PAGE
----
### Table 1. State graphs of the dynamic control

2001

"... In PAGE 11: ... 3.4 Complexity Table1 gives an overview of a subset of the state graphs we have generated using di erent reduction techniques and allows to compare their sizes. Execution Time With respect to execution time, the following observation can be made: execution times are roughly proportional to the size of the generated graphs, which means that the di erent reduction methods do not introduce any signi cant overhead.... In PAGE 11: ... For partial order reduction it is the case be- cause we use a simple static dependency relation. Table1 shows only minimization results for relatively small graphs (ap4a and mt4a) so that minimization time is small anyway. Nev- ertheless, it can be seen that minimization for observational equivalence is more expensive than for safety equivalence, as the computation of the transitive closure transition relation \ a quot; is required (where represents a non-observable and a an observable transition).... In PAGE 11: ... For the considered system, we get similar reductions when slicing according to the 4 main sub-protocols (1 to 2 addi- tional orders of magnitude), where connection opening is slightly more complicated than the others (it involves more signal exchanges than the others), and thus we get a bit less reduction. It was impossible to generate the state graph of the global system as a whole, thus we started to consider ap and mt in isolation (see rst two parts of the Table1 ). Finally, we were able... In PAGE 13: ... This lead to a number of error traces which we considered to be \probably because of too loose assumptions on the environment quot; and we added corresponding restrictions for subsequent veri cations. The state graphs mentioned in Table1 have been obtained using the most restrictive environment. Property: Association Establishment Req1.... ..."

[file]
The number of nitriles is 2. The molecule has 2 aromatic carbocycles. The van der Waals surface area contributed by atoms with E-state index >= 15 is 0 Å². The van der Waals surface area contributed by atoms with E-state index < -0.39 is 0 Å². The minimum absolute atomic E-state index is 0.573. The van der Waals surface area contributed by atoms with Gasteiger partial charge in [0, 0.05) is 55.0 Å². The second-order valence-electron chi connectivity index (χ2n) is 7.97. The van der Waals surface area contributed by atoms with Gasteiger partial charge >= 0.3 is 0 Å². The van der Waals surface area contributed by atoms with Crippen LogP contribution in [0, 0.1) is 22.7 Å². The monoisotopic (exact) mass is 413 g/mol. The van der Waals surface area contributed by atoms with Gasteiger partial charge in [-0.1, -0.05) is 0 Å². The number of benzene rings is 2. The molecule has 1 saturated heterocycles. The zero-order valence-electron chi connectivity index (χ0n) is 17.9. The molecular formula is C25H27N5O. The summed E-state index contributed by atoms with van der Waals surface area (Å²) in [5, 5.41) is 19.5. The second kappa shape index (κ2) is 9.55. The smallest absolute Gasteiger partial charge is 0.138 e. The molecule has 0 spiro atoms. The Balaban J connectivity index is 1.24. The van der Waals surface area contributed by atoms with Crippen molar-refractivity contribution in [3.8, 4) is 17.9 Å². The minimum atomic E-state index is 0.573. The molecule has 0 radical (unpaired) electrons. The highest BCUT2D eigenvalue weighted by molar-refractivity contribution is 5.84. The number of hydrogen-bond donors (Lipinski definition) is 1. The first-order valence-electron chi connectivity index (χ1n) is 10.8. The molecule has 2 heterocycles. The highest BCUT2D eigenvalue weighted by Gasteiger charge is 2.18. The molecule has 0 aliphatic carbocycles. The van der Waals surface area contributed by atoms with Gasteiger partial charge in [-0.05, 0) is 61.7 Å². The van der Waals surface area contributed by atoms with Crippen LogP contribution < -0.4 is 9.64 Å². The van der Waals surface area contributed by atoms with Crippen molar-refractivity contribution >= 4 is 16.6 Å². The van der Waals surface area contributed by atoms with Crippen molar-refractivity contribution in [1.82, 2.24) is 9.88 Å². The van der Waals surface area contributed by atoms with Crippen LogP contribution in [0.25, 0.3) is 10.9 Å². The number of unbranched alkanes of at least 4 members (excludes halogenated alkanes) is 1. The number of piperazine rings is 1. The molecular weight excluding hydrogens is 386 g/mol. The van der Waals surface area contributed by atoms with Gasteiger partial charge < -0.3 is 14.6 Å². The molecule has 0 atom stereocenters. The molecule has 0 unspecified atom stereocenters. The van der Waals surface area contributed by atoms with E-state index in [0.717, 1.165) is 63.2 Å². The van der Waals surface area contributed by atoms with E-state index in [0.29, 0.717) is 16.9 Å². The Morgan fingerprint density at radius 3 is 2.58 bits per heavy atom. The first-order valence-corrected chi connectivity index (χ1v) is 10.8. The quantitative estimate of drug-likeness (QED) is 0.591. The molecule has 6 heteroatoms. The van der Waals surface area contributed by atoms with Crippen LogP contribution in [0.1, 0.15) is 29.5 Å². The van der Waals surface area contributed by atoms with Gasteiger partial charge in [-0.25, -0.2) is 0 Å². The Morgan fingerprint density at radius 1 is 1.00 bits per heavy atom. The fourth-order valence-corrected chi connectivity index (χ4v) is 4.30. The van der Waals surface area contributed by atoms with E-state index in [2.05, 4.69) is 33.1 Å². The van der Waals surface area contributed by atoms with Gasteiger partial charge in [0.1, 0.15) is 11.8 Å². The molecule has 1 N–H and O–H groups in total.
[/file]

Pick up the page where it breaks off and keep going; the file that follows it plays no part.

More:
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### Table 1. Forward computation of slices. dynamic dynamic static

2004